Listen to Me Marlon 摘要
是 Marlon Brando 的纪录片。说名字你可能不是认识，就是电影「The Godfather」里面扮演大佬的演员的生平故事。
You can’t argue with somebody who’s made up their mind.
They were blaming me for all the delays and everything. They had to blame it on somebody, so they blamed it on me. Well, everybody has to have a whipping boy and certainly the studio. They have to find a scapegoat, they have to find somebody. I was the most logical person.
Acting afforded me the opportunity of time. I didn’t have to do anything. I only had to do it once a year for three months at the most. It become just a way of making a living.
It’s much harder to do nothing.
If anybody would every try to take advantage of my children, hurting somebody that I love, I’d fight for them, I would kill them.
My father was a drunk. Tough. Whore-fucker, bar fighter, super masculine. And it was tough. My mother was very… very poetic. But also a drunk.
What we have learned about the Indians has been largely taught to us by Hollywood and by motion pictures. Seeing Indians represented as savage, as ugly, as nasty and vicious. Everything we are taught about the American Indian is wrong.
There have been 400 treaties written by the United States in good faith with the Indians and every single one of them was broken. We like to see ourselves as perhaps John Wayne sees us. That we are a country that stands for freedom, for rightness, for justice. It just simply doesn’t apply. And we were the most rapacious, aggressive, destructive, torturing, monstrous people, who swept from one coast to the other, murdering and causing mayhem among the Indians. But that isn’t revealed, ‘cause we don’t the that image of ourselves.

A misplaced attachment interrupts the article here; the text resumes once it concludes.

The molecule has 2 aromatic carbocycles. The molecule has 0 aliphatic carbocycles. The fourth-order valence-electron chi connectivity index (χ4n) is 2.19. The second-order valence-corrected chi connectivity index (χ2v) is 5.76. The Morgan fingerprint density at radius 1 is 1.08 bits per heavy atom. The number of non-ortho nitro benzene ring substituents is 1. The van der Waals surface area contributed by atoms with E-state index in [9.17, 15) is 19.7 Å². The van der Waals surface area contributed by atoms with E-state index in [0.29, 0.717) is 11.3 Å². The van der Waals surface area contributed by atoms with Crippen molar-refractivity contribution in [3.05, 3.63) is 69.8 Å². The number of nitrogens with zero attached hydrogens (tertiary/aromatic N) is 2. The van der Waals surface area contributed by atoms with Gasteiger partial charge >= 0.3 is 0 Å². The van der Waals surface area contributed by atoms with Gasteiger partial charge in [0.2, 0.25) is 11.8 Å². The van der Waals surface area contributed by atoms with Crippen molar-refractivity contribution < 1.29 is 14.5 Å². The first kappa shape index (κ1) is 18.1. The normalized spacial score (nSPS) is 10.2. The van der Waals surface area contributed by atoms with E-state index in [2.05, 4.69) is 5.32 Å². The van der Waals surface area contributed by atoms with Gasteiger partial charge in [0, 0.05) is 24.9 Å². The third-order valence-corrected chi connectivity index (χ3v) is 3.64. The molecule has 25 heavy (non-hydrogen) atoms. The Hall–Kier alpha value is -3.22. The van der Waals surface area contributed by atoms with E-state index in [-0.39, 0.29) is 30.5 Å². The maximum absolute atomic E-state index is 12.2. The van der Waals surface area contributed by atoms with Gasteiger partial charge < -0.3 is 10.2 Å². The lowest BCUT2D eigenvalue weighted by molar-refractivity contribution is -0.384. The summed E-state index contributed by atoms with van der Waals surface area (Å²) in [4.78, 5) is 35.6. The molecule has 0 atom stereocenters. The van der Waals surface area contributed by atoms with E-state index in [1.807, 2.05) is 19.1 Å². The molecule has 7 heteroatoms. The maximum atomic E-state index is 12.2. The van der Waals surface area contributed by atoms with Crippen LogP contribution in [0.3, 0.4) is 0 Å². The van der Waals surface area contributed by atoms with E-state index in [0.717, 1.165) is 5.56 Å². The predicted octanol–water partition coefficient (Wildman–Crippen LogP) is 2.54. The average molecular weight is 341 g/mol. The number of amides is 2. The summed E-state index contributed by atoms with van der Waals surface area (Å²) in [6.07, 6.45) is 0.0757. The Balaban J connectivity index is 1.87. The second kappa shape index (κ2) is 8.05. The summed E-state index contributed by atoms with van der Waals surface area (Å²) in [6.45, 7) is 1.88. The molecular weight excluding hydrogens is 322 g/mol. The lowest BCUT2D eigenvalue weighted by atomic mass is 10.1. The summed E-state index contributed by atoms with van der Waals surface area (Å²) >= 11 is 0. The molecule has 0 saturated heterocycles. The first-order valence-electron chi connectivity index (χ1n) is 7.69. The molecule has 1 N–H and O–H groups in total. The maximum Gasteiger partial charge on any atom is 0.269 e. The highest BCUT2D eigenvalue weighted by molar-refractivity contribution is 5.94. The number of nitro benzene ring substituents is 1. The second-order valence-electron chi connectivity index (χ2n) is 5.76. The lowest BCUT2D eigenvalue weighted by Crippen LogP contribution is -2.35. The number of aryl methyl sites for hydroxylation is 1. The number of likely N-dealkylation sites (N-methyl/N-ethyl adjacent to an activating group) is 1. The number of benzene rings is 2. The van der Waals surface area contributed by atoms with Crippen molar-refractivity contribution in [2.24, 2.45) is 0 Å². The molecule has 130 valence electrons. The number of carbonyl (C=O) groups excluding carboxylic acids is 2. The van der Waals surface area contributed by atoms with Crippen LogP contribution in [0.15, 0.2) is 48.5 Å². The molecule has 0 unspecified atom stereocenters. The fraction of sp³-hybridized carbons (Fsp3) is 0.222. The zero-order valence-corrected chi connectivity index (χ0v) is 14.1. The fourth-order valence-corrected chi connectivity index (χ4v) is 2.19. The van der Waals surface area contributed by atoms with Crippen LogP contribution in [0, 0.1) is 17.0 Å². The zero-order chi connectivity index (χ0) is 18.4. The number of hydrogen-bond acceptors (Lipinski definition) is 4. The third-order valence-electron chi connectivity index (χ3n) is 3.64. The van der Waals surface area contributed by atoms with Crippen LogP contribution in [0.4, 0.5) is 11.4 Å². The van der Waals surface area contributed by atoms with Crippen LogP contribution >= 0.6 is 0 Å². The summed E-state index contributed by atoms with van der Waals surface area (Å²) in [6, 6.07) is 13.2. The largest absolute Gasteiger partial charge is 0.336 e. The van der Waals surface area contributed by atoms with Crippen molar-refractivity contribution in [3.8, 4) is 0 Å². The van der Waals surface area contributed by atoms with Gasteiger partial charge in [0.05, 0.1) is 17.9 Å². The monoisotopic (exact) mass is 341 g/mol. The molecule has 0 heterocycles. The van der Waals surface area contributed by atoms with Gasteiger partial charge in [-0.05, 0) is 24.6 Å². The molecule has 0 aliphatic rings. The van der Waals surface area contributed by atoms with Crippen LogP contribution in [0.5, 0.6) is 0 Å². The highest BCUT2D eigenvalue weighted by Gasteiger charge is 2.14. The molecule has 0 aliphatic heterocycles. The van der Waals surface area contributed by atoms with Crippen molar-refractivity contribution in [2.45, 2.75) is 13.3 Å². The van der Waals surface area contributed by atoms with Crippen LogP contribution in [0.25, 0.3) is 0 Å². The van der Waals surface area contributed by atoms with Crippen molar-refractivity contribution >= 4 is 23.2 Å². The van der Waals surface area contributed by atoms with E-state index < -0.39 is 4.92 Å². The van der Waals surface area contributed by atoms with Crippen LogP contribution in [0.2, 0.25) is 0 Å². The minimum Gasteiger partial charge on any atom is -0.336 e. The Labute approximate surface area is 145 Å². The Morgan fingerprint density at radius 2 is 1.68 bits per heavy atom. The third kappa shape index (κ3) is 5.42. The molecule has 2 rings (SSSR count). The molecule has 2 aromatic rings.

Conviction of the myth is everything.
And I’m looking at this very deep, indescribable night. I think, “God, I’ve no importance.” “Whatever I do or don’t do, or what anybody does, is no more important than the grains of sand that I’m lying on.”
I’ve made as much as 14 million dollars for 12 days’ work on a rather silly movie.
I never tried to be like my father, but on inadvertently takes on the characteristics of one’s parents. When my father died, I imagined that he was slump-shouldered, walking to the edge of eternity. He looked back and said, “I did the best I could, kid.”
Finally I forgave my father, because I realized that I was sinner because of him. But he was a sinner because his mother left him when he was four. He didn’t have a chance. And through introspection, and the examination of my mind, I feel as though I’m coming closer to the common denominator of what it means to be human.